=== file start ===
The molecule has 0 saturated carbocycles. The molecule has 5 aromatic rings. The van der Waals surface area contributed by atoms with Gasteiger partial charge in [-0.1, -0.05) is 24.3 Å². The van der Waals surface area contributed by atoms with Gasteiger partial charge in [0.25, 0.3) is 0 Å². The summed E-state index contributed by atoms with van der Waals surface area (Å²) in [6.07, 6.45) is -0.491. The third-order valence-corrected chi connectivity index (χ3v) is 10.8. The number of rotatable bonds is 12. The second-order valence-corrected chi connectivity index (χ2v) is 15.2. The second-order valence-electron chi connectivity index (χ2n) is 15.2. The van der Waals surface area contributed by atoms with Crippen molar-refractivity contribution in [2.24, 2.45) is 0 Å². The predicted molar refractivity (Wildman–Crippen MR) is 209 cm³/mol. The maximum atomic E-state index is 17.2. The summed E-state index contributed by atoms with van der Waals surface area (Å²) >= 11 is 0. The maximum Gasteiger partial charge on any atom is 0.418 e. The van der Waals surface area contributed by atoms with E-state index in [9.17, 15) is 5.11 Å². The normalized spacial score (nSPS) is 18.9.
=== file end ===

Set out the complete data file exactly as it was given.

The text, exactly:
The molecule has 0 saturated carbocycles. The molecule has 5 aromatic rings. The van der Waals surface area contributed by atoms with Gasteiger partial charge in [-0.1, -0.05) is 24.3 Å². The van der Waals surface area contributed by atoms with Gasteiger partial charge in [0.25, 0.3) is 0 Å². The summed E-state index contributed by atoms with van der Waals surface area (Å²) in [6.07, 6.45) is -0.491. The third-order valence-corrected chi connectivity index (χ3v) is 10.8. The number of rotatable bonds is 12. The second-order valence-corrected chi connectivity index (χ2v) is 15.2. The second-order valence-electron chi connectivity index (χ2n) is 15.2. The van der Waals surface area contributed by atoms with Crippen molar-refractivity contribution in [2.24, 2.45) is 0 Å². The predicted molar refractivity (Wildman–Crippen MR) is 209 cm³/mol. The maximum atomic E-state index is 17.2. The summed E-state index contributed by atoms with van der Waals surface area (Å²) >= 11 is 0. The maximum Gasteiger partial charge on any atom is 0.418 e. The van der Waals surface area contributed by atoms with E-state index in [9.17, 15) is 5.11 Å². The normalized spacial score (nSPS) is 18.9.